It’s now Hahn who’s inspiring and mentoring new generations of guides.
Linden Mallory was 18 when he joined Washington-based Rainier Mountaineering Inc. He started working as an assistant on Hahn’s climbs up Rainier in 2004, and eventually worked with Hahn on trips to Denali and the Himalaya during a 10-year stint with RMI.
“The impact Dave had on me goes well beyond guiding,” said Mallory, now a global product line manager for Patagonia. “In an era when people feign to have done it all, Dave really has. But he balances all of his experience with a quiet humility.”
Mallory went on a handful of trips to the Himalaya with Hahn, serving in various capacities, and climbed Everest with him on one occasion. The experience left him in awe of Hahn’s skill in the shifting, harsh environment.
“He’s really intentional and focused, but the next thing you know, he’s kind of banged things out,” Mallory said. “Dave’s attention to detail in the Himalaya, it blew my mind. He really showed me the value of watching, listening and being in tune with the mountain.”
While he’s lived a nomadic lifestyle, Hahn’s home base has remained the Taos area. His mother grew up in Albuquerque, and he says some of his earliest memories as a child were road trips through the high desert and mountains of New Mexico. The state has always had a pull on him.
“When I got out of college and didn’t know what I wanted to do, I knew where I wanted to go,” Hahn said.
He first took a job as a ski instructor at Angel Fire in 1985, then moved on to Taos Ski Valley in 1986. After five seasons, he joined the ski patrol in 1991 and has been in that role every season since. He says the physically demanding work of patrolling the steep slopes and hauling heavy gear uphill keeps him fit for when he’s guiding on bigger mountains.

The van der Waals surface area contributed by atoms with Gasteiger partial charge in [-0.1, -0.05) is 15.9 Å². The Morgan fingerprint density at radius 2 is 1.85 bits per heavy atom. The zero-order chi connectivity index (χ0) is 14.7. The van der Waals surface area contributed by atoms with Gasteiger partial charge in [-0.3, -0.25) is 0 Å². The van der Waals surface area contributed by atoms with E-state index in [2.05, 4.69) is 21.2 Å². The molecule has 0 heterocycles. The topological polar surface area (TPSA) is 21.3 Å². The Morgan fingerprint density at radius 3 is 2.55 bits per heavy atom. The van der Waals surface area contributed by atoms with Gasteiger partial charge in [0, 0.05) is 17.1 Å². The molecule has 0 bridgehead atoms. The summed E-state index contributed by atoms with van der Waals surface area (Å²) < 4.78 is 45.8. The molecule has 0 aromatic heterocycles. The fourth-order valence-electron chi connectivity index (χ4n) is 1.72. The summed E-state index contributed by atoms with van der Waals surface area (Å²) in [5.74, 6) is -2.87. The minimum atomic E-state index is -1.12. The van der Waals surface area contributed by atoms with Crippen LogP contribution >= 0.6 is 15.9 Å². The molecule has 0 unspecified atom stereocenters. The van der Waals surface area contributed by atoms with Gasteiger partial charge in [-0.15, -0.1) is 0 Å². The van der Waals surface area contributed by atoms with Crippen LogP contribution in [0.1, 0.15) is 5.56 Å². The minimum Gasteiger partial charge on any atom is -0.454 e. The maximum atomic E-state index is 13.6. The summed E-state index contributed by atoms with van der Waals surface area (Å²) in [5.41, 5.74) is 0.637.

After spending the spring, summer and fall guiding global and domestic expeditions, Hahn always looks forward to returning to Taos Ski Valley, where he’s developed tight-knit bonds with the longtime ski patrollers, skiers and others who frequent the mountain each winter.
Gary Johnson, the former two-term governor of New Mexico who has long been involved in extreme and endurance sports, met Hahn in the mid-1990s and turned to Hahn to help him achieve a lifelong goal — reaching the highest peak on all seven continents.
After signing up for a 2003 expedition to Everest, Johnson fractured his tibia in January and was scheduled to leave for the Himalaya in March. He said Hahn, the expedition’s lead guide, gave him the confidence to push on.
“Dave said, ‘Gary, you can lay on the couch, eat potato chips, drink beer and you’d still be the fittest guy I’ve taken on Everest,’ ” Johnson said. “Whether or not it’s true, I don’t know, but it helped to hear him say that.”
Hahn, whom Johnson describes as a “taskmaster” on the mountain, led a successful expedition and Johnson made the summit on his healing leg. In 2014, Hahn guided Johnson to the top of Vinson Massif to help Johnson cap his “seven summits” dream.
“I thought we left for Everest as pretty good friends and we came back from Everest as best of friends and have been that way ever since,” Johnson said.
On a few occasions, Johnson said he has had talks with his friend about quitting while he’s ahead. Even with experience and precaution, an unlucky break can lead to a severe injury or death in Hahn’s profession.
Hahn has seen plenty of disasters unfold on climbs but said he’s making fewer mistakes as he gets older and wiser and not seeking out as many “on-the-edge-situations” as he had in the past. He’s still blown away by big mountains, and his passion for guiding hasn’t faded.
“By now, I’ve had a lot of expeditions come out damn near perfect, but that still wouldn’t keep me from trying to do the same trip next year and come out better,” Hahn said. “It’s one of those things that you continually bite your teeth into trying it again.”